Latvia's housing market has weakened slightly
Lalaine C. Delmendo | July 25, 2021
During the year to Q1 2021, apartment prices in Riga fell by 0.4% (0.6% in real terms) to €817 (US$994) per square metre (sq. m.), according to Arco Real Estate's figures, in contrast to a 2.2% rise the previous year. It was the third consecutive quarter of y-o-y price falls.
Real estate agent Ober Haus, which tends to deal in high-end city-centre housing, says average apartment prices in Riga fell by 0.9% during 2020, following last year's 2.3% growth.
Apartment sales fell by 9.5% to about 8,900 units in Riga in 2020 according to Ober Haus, mainly due to less foreign demand (foreigners account for about 70% of all property transactions in the country). Most transactions were in the neighborhoods of Purvciems, Kengarags, Imanta, Plavnieki, Ziepniekkalns, Jugla, Iļģuciems and Vecmīlgrāvis.
Likewise, new dwellings authorized in Latvia fell by 6.5% y-o-y to 3,101 units in 2020, and the total area dropped 14.7% to 460,000 sq. m., according to the Central Statistical Bureau. The weakness of the construction sector continued in Q1 2021, with the number and area of new dwellings authorized falling further by 0.6% and 32.6%, respectively.
Latvia's economy contracted by 3.5% during 2020, following expansions of 2.2% in 2019, 4.3% in 2018, and 3.8% in 2017, according to the Central Statistical Bureau of Latvia. But economic growth might exceed 3% during 2021, according to the Ministry of Economics, in line with the European Commission's forecast of 3.5% growth.
Small apartments in Riga earn moderately good yields
Gross rental yields, i.e., the gross return on investment in an apartment if fully rented out, in the centre of Riga are 4.4% for a 7 square metre (sq. m.) apartment. Such an apartment might cost around EUR 725 per month to rent, but around EUR 200,000 to buy.
These aren't great yields. But in the Old Town, our research suggests that a typical small apartment of 50 sq.m. can yield 6.1% - not so bad.
In previous years our research suggested that the rents that people are prepared to pay in the centre for these larger apartments are less than they might be prepared to pay, say, in Jurmala, where the flats are mostly new.
The property market´s recovery began in 2010 and accelerated in 2011, then paused. But since 2016 there has been a significant rise in house prices in Riga.
Round trip transaction costs are low to moderate in Latvia. See our Property transaction costs analysis for Latvia and Property transaction costs in Latvia, compared to the rest of Europe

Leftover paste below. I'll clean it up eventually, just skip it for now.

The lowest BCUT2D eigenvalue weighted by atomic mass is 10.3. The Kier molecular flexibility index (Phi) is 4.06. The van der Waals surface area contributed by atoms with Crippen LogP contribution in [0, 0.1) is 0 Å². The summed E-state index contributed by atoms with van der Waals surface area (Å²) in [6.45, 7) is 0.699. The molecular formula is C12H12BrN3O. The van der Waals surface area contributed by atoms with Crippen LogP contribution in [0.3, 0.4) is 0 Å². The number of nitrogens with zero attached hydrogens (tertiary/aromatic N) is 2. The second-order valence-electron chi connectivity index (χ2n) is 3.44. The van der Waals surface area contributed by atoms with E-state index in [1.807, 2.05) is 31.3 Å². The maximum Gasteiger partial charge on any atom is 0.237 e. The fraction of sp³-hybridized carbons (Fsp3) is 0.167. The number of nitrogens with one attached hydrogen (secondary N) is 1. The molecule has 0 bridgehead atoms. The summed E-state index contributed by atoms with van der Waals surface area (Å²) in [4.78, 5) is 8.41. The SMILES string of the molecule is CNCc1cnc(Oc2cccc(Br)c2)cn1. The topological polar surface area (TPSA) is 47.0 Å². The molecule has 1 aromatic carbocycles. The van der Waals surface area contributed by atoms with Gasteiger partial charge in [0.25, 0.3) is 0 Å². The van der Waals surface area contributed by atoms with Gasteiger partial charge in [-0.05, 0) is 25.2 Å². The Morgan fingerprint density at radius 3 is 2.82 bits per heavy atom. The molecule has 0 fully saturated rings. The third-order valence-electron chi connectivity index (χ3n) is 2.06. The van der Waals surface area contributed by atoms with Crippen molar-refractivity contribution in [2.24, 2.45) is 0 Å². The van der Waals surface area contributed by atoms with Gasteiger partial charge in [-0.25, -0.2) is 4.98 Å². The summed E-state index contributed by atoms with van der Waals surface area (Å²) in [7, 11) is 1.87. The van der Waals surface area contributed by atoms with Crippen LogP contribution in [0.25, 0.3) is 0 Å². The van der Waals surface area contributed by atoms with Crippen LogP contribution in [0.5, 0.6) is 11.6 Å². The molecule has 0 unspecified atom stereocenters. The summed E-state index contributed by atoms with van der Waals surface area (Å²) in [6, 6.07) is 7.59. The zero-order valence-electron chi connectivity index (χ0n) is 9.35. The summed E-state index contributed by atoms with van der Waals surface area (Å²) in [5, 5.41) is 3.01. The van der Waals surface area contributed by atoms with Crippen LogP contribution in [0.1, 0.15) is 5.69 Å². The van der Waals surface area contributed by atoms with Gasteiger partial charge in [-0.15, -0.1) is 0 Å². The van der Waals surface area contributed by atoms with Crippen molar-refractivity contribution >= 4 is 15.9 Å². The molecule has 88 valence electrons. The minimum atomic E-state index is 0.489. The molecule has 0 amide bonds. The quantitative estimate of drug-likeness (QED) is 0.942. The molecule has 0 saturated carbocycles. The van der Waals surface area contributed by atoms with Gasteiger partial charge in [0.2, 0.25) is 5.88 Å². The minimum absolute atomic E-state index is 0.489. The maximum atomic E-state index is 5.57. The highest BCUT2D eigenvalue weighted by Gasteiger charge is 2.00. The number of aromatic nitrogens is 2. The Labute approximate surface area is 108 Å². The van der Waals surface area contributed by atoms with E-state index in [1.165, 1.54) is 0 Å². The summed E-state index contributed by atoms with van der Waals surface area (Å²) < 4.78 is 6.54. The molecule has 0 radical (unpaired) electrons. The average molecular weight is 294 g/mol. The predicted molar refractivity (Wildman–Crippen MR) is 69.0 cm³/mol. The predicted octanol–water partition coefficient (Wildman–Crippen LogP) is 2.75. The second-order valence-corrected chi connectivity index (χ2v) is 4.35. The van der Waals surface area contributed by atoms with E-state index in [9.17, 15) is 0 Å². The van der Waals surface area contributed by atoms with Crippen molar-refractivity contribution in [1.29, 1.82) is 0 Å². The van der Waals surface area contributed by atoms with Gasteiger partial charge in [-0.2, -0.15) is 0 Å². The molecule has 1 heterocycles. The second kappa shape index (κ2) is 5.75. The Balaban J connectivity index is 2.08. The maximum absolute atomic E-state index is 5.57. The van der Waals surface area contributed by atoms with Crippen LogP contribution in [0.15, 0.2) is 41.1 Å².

Generous depreciation allowances brings down rental income tax payables
Rental Income: Rental income earned by nonresident property owners are taxed at the standard income tax rate of 20%. Property taxes and depreciation expenses are deductible.
Capital Gains: Capital gains are taxed at a special rate of 20%.
Inheritance: There is no inheritance tax.
Residents: Residents are taxed on their worldwide income at progressive rates, from 20% to 31.40%.
Roundtrip costs are low in Latvia, except for newly-built units
Roundtrip buying costs range from 4.121% to 7.121%. However, this can be as high as 28.121% because of the 21% VAT on newly-built properties. The real estate agent’s commission is negotiable from 2% to 5%.
Latvia is pro-landlord
Latvia’s rental market is generally pro-landlord.
Rents: Rents can be freely agreed between landlord and tenant. Rent control exists only on denationalized buildings.
Tenant Security: Contracts for any period of time are possible, and terminate on the expiry of the term, without need for notice. If the tenant withdraws from the lease, he can in theory be made to pay the entire amount of the lease or rental payment.
Pandemic hits Latvia’s economy, financesLatvia’s economy shrunk 3.5% in 2020, mainly due to pandemic-related restrictions and lockdowns – in contrast to annual average growth of 3.1% in the past five years.
Despite this, the Latvian economy is projected to grow by 3.5% this year and by another 3.1% in 2022, driven largely by a recovery in domestic demand.
The country recorded a budget deficit of 4.5% of GDP last year, a sharp increase from the prior year’s 0.6% shortfall, according to Eurostat - the biggest deficit seen in a decade.
In 2021, the deficit is expected to grow further to €2.9 billion (US$3.5 billion) or about 9.4% of GDP, due mainly to ID-19 support measures, according to the Finance Ministry - ost at par with the record deficit of 9.6% of GDP in 2009.
“Of the money we are currently spending, every fourth euro is borrowed money. Latvia had a record-large budget deficit - at 9.6 percent of GDP - in 2009, in the wake of the severest economic crisis,” said EdvardsKusners of the Bank of Latvia Council.
Latvia’s public debt reached 43.5% of GDP last year, up from 37% in 2019. The public debt is expected to increase further to about 50% of GDP this year.
In 2020, nationwide unemployment increased to 8.1%, up from 6.3% a year earlier, according to the CSB. This is still much lower than the country’s jobless rate from 2009 to 2012, which averaged 17.1%, falling to 9.2% from 2013 to 2019.
Inflation accelerated to 1.7% in April 2021. Inflation had fallen to less than 0.1% last year – the lowest since 2013.
On January 1, 2014, Latvia adopted the euro. Then in July 2016, the country officially became the 35th member of the prestigious OECD.